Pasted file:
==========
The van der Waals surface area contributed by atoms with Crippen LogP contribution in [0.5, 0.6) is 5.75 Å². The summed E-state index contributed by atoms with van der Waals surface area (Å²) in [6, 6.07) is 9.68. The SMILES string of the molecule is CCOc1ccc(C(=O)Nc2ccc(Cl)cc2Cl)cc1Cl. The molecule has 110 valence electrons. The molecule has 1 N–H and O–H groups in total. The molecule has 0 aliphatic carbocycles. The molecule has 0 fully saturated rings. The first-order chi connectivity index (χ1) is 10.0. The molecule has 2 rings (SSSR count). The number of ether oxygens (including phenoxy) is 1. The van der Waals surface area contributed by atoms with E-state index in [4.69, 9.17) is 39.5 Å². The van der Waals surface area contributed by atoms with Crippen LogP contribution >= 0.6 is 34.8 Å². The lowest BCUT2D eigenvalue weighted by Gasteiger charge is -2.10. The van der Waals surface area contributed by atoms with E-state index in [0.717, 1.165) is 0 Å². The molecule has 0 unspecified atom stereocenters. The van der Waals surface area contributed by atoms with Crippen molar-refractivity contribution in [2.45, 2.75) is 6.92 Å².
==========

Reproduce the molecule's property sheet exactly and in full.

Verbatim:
The van der Waals surface area contributed by atoms with Crippen LogP contribution in [0.5, 0.6) is 5.75 Å². The summed E-state index contributed by atoms with van der Waals surface area (Å²) in [6, 6.07) is 9.68. The SMILES string of the molecule is CCOc1ccc(C(=O)Nc2ccc(Cl)cc2Cl)cc1Cl. The molecule has 110 valence electrons. The molecule has 1 N–H and O–H groups in total. The molecule has 0 aliphatic carbocycles. The molecule has 0 fully saturated rings. The first-order chi connectivity index (χ1) is 10.0. The molecule has 2 rings (SSSR count). The number of ether oxygens (including phenoxy) is 1. The van der Waals surface area contributed by atoms with E-state index in [4.69, 9.17) is 39.5 Å². The van der Waals surface area contributed by atoms with Crippen LogP contribution >= 0.6 is 34.8 Å². The lowest BCUT2D eigenvalue weighted by Gasteiger charge is -2.10. The van der Waals surface area contributed by atoms with E-state index in [0.717, 1.165) is 0 Å². The molecule has 0 unspecified atom stereocenters. The van der Waals surface area contributed by atoms with Crippen molar-refractivity contribution in [2.45, 2.75) is 6.92 Å².